The Irish economy has been on an upward trajectory, with employment growing across all sectors, including the technology industry. Despite multinational companies like Twitter, Stripe, Amazon, Microsoft, and Meta announcing major layoffs in recent months, the number of people employed in the information, communication, and technology (ICT) sector in Ireland has increased to 125,900 in February, up from 118,900 a year earlier. This growth is a positive sign for the country’s economy, which has seen an increase in employment across all sectors.
It is worth noting that Facebook’s parent company, Meta, announced another 50 job cuts in Ireland, mainly from the company’s recruitment team. This is in addition to the 350 people who were made redundant at Meta in Ireland as part of their first round of job cuts. However, despite these setbacks, the Irish economy has continued to grow, with the number of people employed across all sectors increasing by 96,200 to 2.41 million, according to the February estimates of payrolls from the Central Statistics Office (CSO).
All economic sectors reported increases in the employee index, with the financial, insurance, and property sector reporting the highest increase of 10.5% compared to February 2022. This sector employs about 125,400 people, according to the figures. The accommodation and food services sector reported the second-highest increase, followed by the tourism sector. The wholesale and retail trade sector, which includes auto repairs, employed the largest number of people at 378,500, an increase of 2% in the year. The CSO index also shows that the number of women employed grew faster than men over the course of the year, with a 4.6% increase compared to 3.9% for men.
While the ICT multinationals employ 164,600 people in Ireland, an increase of almost 30% since before the onset of the pandemic, the country has not been immune to the fallout of the large number of layoffs across these companies in recent months. The Central Bank had estimated that by the end of February, the ICT giants announced 87,330 global layoffs, of which almost 2,310 layoffs could land in Ireland. However, official data, forecasts from the government and independent economists, as well as anecdotal evidence, suggest that the tech layoffs are having little long-lasting effect as the Irish economy continues to expand at a rapid pace.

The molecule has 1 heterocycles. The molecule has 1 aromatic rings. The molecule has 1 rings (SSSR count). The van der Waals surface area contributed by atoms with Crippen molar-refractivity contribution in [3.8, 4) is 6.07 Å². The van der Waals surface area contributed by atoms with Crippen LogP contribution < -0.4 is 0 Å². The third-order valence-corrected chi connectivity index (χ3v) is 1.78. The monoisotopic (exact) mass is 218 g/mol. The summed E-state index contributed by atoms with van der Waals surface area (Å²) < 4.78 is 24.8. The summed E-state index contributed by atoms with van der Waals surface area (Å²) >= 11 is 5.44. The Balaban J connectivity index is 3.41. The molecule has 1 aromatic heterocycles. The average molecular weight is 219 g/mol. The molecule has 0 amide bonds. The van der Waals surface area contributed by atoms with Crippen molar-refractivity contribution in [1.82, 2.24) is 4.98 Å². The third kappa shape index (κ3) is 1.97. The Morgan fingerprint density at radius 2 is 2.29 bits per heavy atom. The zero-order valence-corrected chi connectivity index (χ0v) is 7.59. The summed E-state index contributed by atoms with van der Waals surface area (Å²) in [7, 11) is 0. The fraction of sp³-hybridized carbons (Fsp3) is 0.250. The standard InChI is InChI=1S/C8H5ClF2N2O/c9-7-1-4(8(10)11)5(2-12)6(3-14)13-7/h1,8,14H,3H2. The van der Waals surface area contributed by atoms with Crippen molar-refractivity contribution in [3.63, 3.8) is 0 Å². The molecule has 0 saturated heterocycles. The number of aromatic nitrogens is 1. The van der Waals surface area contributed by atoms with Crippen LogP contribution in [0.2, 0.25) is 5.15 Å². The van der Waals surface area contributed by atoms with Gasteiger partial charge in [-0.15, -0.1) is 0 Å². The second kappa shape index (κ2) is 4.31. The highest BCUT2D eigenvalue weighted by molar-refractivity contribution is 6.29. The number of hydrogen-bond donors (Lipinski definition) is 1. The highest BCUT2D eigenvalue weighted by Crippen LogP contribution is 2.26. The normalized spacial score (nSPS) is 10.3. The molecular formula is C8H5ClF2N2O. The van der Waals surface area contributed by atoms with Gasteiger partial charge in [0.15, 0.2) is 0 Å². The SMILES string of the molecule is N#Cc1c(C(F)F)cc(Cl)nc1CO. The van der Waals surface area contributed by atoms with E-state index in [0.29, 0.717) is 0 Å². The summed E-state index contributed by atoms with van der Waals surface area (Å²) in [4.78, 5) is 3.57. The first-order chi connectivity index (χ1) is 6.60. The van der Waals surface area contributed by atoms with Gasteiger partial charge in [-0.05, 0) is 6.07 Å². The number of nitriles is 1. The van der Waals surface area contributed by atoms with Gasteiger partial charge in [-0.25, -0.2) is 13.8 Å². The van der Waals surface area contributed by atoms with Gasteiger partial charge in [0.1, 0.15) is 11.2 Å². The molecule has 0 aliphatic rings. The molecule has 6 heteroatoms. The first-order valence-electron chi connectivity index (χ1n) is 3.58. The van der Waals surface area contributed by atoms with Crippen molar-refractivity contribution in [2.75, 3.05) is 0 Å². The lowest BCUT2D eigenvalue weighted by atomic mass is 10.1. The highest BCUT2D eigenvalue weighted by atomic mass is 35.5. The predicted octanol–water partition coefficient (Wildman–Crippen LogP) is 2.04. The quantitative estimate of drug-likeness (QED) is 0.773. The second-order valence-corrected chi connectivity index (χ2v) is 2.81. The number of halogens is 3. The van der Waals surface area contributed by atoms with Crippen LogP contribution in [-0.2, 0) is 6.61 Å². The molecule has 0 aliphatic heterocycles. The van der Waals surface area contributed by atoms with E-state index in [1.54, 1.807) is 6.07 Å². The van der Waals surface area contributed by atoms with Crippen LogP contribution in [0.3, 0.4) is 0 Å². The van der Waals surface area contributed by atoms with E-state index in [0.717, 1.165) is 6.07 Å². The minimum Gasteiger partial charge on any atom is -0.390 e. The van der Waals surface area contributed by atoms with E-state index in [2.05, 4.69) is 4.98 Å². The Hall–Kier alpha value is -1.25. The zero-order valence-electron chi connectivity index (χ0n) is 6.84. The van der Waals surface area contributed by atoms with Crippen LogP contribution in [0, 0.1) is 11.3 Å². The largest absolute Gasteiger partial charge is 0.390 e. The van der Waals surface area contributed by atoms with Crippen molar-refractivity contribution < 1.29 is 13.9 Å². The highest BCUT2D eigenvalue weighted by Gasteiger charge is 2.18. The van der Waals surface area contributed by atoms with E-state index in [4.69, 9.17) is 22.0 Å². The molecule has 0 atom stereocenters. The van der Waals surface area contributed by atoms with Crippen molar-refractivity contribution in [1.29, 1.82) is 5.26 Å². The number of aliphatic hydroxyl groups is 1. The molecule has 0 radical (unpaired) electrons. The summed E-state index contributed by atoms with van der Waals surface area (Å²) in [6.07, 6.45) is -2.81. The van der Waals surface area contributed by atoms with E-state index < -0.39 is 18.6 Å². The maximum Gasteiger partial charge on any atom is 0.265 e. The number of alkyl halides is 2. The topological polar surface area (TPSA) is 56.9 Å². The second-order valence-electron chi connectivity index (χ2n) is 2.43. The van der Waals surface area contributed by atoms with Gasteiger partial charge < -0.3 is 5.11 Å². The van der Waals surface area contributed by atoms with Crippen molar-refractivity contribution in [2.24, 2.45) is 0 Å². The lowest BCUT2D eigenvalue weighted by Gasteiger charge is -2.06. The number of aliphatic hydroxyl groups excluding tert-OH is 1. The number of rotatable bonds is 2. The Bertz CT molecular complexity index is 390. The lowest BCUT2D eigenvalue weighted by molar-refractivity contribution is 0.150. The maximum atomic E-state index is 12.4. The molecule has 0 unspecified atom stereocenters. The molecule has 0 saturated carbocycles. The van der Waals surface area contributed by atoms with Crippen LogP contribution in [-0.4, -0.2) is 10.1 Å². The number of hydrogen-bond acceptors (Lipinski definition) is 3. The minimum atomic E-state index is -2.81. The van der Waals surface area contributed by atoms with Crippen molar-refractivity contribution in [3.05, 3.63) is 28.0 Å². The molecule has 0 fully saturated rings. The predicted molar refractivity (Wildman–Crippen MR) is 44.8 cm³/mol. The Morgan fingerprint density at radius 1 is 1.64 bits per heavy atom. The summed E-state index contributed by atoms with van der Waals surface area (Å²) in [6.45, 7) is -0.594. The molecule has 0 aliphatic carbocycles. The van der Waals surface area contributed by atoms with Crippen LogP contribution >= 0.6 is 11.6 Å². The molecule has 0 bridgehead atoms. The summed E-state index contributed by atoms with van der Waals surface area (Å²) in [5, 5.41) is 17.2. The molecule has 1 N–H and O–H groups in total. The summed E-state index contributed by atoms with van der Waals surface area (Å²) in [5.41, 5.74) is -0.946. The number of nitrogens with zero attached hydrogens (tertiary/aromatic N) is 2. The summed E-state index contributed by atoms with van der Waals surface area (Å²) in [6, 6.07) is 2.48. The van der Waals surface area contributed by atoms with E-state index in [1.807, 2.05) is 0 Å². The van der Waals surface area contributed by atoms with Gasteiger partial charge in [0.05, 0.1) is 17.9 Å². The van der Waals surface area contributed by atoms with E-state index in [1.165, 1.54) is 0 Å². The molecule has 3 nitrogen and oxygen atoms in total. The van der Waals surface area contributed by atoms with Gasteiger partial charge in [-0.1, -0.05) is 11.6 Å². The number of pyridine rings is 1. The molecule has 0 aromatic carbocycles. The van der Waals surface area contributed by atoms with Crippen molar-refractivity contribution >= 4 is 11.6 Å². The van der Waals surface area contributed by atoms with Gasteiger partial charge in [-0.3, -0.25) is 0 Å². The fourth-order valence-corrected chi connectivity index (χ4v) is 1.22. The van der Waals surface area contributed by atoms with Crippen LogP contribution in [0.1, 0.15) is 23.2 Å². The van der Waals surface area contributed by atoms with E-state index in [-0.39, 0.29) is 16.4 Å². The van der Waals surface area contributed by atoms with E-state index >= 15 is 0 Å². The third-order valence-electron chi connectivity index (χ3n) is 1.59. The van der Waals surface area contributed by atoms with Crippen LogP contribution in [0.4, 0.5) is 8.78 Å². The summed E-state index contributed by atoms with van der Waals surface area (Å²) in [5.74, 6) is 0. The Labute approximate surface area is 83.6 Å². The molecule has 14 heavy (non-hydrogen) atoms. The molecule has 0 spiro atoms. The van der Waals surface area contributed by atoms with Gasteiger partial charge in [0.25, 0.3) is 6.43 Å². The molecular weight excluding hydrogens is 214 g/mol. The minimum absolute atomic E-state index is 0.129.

The Department of Finance’s major update last week projected that unemployment would likely stay at about 4.5% this year, a level which it noted was widely considered as indicating full employment in the economy. Meanwhile, the payroll data showed an increase in employment across all age ranges, and pointed to a trend of more older people being in employment. The demographic with the largest increase, of just over 11% from a year earlier, was for people of retirement age at 65 and over. The next largest increase, of 6.3%, was for people aged 60 to 64.
In conclusion, the Irish economy has been growing steadily, with employment increasing across all sectors. Despite the layoffs in the technology industry, the number of people employed in the ICT sector has increased, which is a positive sign for the country’s economy. The government’s projection of full employment in the economy is encouraging, and the increase in employment across all age ranges is a positive trend. Overall, the future looks bright for Ireland’s economy.